Backstory. I'm from an Indian family in Malaysia. I've only started cooking maybe in the last 2 years or so, but I have always been happy to take on new challenges. I've never made a lasagna before, but I know there are tons of recipes out there, and I'm pretty confident I could at least follow a recipe.

However, almost all the recipes are using beef, and nobody else in my family eats beef. We are having our first family pot-luck since my aunt passed away, and one of her dishes that everyone loved was her mutton lasagna. The family has asked me to make my own version of it, and keep the tradition of mutton lasagna going.

i'm wondering if i could just use something like Chef Johns lasagna recipe, but switch the beef with mutton? Could really use some pointers and what are the changes to make when substituting beef out of the recipe. Any and all help is highly appreciated!

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πŸ‘€︎ u/randomguitarguy
πŸ“…︎ Oct 01 2019
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I made Mutton dressed up as lamb. Minced lamb sliced, seasoned and wrapped in smoked streaky bacon.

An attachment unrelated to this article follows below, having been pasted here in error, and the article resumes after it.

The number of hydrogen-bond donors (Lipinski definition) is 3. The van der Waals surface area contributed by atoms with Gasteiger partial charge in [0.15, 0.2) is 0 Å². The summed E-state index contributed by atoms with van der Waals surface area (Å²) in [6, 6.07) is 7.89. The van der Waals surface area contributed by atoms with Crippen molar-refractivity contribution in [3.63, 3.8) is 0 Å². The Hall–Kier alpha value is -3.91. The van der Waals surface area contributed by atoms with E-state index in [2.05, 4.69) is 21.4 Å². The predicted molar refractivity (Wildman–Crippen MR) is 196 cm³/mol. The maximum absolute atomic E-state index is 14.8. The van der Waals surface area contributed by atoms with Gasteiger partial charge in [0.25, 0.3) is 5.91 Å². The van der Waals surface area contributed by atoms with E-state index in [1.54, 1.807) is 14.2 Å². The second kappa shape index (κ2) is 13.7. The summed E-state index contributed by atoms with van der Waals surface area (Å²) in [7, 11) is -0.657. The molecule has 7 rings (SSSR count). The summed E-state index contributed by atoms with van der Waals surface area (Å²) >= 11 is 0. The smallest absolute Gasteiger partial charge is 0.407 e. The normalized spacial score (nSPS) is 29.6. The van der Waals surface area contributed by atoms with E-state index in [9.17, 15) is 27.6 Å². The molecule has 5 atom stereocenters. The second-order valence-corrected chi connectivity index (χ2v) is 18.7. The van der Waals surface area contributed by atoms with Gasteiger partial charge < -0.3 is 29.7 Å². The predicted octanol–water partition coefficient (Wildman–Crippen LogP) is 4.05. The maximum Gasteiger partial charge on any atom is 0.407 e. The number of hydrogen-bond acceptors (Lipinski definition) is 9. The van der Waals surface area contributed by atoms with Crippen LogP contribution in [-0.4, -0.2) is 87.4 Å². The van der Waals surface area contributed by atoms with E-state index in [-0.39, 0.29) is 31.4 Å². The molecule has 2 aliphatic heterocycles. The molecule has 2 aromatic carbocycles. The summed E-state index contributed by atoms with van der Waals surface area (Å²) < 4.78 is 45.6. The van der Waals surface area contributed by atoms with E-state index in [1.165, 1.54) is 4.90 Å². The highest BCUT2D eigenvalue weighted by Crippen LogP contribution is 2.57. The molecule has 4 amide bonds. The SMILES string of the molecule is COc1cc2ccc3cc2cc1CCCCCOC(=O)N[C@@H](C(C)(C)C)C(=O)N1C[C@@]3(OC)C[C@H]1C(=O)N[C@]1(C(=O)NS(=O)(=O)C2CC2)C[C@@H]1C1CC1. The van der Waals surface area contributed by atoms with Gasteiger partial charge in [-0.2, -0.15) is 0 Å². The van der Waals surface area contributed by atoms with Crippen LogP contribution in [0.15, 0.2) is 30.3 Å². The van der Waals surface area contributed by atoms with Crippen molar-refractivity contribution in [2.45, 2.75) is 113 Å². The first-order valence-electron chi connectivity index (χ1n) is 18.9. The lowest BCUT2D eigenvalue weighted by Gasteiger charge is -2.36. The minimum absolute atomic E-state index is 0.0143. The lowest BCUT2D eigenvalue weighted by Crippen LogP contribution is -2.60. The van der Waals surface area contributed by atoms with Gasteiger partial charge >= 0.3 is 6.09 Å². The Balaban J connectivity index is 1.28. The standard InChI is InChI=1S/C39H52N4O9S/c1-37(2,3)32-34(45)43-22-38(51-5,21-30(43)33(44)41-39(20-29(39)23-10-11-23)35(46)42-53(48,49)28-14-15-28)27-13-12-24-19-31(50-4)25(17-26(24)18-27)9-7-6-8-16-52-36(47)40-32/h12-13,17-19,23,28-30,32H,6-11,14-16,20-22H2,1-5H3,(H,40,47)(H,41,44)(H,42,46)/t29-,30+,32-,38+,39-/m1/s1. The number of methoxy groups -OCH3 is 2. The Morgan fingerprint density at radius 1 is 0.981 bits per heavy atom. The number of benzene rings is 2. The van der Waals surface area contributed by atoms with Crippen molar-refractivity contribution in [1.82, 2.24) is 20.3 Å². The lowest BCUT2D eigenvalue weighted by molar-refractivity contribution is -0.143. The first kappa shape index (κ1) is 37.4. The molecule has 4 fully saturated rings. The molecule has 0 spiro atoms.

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πŸ‘€︎ u/HenChef
πŸ“…︎ Nov 12 2018
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Why is beef so common and veal so uncommon, whereas lamb is common and mutton is extremely uncommon?

Question from the US, not sure about other countries.

Im of the understanding that beef/veal and lamb/mutton are from the same animals (cow, sheep) the only difference being the maturity of the animal.

Yet while beef is ubiquitous in almost every grocery store, veal is typically harder to find and only carried by higher quality groceries.

Yet with lamb, the younger version is widely available (albeit still pricy), and i dont think I've ever once seen mutton in any grocery store in the US ever.

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πŸ‘€︎ u/VitaAeterna
πŸ“…︎ Mar 16 2019
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[I ate] Rice, kebab, panfried lamb ribs, 3 mutton curries, lotus stem curry, and spinach